Realistically, Apple, or almost any successful tech co., can only do 3 things with their huge piles of cash:
- Buy other companies; and/or
- Repurchase their own shares; and/or
- Declare or increase dividends.
What about using it to hire more engineers? Invest in more R&D? Build more cool products?
That sounds logical, but hiring and spending decrease profits, and “earnings per share.” So that’s the hardest thing actually to use surplus cash for!
Almost counter-intuitively, buying companies doesn’t cost anything. At least, not in the short term, from a financial statement perspective. How can this be? Well, with a bunch of exceptions and limitations, buying another company just swaps one asset on the balance sheet (cash) for another (IP and other tangible and intangible value in the company acquired). If the acquisition fails, years later, they may have to write off its book value. But until then, acquiring another company for cash is almost, sort of, free. It doesn’t come out of your earnings for now, or ever if the deal is a good one.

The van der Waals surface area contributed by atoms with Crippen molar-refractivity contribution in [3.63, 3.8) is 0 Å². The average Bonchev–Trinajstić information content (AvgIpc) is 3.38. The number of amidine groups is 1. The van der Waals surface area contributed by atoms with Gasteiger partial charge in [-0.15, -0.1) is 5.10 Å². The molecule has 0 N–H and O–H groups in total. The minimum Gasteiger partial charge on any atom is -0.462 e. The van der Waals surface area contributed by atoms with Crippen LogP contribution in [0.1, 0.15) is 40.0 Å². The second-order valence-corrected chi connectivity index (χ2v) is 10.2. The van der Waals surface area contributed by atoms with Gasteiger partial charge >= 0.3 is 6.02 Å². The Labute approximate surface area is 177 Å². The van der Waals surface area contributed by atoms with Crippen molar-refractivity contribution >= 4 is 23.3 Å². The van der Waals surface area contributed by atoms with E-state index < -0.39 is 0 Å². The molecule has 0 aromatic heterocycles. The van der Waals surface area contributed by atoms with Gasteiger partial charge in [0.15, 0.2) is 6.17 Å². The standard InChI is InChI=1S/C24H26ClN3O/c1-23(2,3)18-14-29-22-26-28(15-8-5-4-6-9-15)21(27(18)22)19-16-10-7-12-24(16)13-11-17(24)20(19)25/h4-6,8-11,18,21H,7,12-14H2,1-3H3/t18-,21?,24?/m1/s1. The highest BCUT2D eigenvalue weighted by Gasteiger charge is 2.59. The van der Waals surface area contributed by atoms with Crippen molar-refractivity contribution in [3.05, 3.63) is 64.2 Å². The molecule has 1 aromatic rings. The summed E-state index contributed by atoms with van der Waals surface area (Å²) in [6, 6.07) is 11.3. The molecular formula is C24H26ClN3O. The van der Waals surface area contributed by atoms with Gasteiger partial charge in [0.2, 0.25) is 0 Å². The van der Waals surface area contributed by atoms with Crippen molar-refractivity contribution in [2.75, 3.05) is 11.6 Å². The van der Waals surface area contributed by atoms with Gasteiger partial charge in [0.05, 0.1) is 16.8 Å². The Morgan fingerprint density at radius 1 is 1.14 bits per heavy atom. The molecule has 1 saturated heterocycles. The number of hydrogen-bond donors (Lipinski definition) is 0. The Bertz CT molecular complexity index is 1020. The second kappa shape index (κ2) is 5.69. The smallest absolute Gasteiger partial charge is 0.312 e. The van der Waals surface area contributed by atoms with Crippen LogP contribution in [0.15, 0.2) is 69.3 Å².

Also, repurchasing shares also does not hurt earnings. In fact, it does the opposite. It reduces the share count. And that actually increases earnings — per share! It’s sort of like magic. That adds no value to the company, and shrinks its bank account. But again, doesn’t make a hit to earnings.
Dividends also are a sign of a mature company, but increasing them nominally increases shareholder value. Once again, not a hit to profits.
So a ton of cash actually becomes a bit of a trap. You can’t really spend a lot of it without depressing earnings. And if you aren’t super acquisitive (which Apple isn’t), there doesn’t end up being too much to do with it except buy your own stock (often when it is very expensive) or distributing it out.